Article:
Drug abuse meeting tonight at Lodi High
At 6:30 this evening at the south gymnasium, Lodi High School administrators are holding a meeting about substance abuse and plans for curbing the problem.
School officials say the rampant rise in drug use among students has touched students of all academic abilities and income levels, and they want parents to "have the information (they) need to ensure (their) children don't become part of the problem."
Lodi Police Department School Resource Officer Shad Canestrino will present information about drugs, and police and school administrators and counselors will answer parents' questions.
For more information, call during school hours: 331-7819, 331-7695, 331-7676, or 331-7650.
Some, not all, schools to receive after school funds
The Lodi Unified School District announced Tuesday that 19 elementary schools, five middle schools, the K-8 Houston School, Henderson Community Day School and Joe Serna Charter School would receive state funding for after school programs.
The district applied for $4.8 million in November. It was awarded $3.19 million. Not all schools were included because funding went to sites with more low-income families, Superintendent Bill Huyett said earlier Tuesday.
Each school is to receive $112,500 except Heritage Primary, which will receive $2,700.
Starting Feb. 6, the district will start looking at staffing and the appropriate school district offices to work with this new program.
When the after-school activities will start isn't yet known but they will operate until at least 6 p.m. each school day and provide children with a nutritious snack and one hour each of physical education, English and language arts or literacy, and "enrichment."
Trustees also agreed to open a bidding period for renovations at Live Oak Elementary. The work includes replacing floors in the kitchen and multi-purpose rooms, upgrading signal and communication systems, and installing a heating and cooling system in the kitchen.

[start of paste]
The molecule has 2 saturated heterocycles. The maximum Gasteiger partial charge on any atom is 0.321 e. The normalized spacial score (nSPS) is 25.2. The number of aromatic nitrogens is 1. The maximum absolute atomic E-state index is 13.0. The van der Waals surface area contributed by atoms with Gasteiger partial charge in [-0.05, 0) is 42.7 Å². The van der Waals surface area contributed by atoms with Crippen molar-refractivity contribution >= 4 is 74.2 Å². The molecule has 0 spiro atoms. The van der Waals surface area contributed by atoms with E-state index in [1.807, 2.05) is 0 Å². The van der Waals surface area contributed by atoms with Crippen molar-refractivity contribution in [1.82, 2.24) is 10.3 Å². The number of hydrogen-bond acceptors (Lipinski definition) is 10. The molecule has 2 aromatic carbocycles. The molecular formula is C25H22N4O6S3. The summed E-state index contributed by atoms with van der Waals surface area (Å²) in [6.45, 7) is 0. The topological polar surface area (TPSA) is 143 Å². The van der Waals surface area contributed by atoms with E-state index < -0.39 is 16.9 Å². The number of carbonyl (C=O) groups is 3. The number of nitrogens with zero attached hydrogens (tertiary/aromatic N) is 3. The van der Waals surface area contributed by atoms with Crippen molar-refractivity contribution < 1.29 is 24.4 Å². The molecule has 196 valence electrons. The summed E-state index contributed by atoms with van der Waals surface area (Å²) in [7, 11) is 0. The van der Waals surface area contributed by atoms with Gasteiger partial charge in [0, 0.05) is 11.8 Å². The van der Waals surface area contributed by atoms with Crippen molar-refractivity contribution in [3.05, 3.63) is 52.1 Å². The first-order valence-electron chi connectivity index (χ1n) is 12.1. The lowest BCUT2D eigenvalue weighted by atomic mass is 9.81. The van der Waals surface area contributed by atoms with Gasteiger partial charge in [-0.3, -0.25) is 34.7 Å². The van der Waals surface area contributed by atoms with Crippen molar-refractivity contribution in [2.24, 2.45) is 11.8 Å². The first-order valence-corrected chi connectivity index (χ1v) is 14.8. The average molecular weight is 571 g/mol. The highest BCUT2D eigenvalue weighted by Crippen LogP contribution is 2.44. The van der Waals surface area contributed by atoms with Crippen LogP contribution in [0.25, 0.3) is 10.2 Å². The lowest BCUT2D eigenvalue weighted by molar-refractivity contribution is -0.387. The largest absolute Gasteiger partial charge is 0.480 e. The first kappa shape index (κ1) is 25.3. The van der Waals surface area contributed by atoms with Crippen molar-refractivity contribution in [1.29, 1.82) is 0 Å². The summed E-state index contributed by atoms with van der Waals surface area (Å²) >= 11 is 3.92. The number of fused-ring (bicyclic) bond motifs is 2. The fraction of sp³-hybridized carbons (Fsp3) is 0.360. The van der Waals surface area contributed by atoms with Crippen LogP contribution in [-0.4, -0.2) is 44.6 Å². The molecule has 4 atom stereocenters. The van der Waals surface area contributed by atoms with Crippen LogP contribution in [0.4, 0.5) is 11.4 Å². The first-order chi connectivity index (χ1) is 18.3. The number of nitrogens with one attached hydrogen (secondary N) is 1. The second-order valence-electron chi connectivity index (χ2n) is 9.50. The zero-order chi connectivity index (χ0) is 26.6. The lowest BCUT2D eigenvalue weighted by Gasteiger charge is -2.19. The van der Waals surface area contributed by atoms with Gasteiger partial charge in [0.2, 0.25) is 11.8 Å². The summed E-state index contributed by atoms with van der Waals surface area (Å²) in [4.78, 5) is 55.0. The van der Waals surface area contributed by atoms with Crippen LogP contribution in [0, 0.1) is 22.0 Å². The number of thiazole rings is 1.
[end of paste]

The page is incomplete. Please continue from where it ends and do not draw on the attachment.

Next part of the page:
The project is budgeted at $320,000: about $190,000 from state money authorized in 2001 for modernization projects, the state's emergency repair fund and Measure K bond sales.
The next meeting is scheduled for Tuesday, Jan. 30 at 7 p.m. at the James Areida Education Support Center, 1305 E. Vine St.
Stockton adding more surveillance cameras
STOCKTON - The city of Stockton is adding a dozen more surveillance cameras to monitor crime at parks and intersections, expanding a program that has helped reduce crime downtown, police said.
The City Council approved $1.6 million in funds for additional cameras Tuesday, adding to the 32 installed in 2005. The cameras are part of Mayor Ed Chavez's $114 million initiative to rebuild roads, parks and civic centers.
Retired police officers will monitor video 12 hours a day during peak crime periods. The officers are not looking for petty crimes such as parking violations or littering, officials said.
The American Civil Liberties Union has complained that the cameras violate privacy and questioned whether they offer much protection, but no lawsuits have been filed against the program.
McNerney announces energy, climate caucus
Jerry McNerney, Lodi's newley elected U.S. Congressman, announced Wednesday that he has created a bipartisan working group for freshman members of Congress to discuss ways to promote American energy independence.
"Our nation's dependence on foreign oil threatens our economic and national security, while global warming threatens our quality of life and puts our families' health at risk," McNerney said in a statement released Wednesday.
McNerney has invited other freshman members of Congress to join the group and expects to schedule meetings soon.
First published: Thursday, January 18, 2007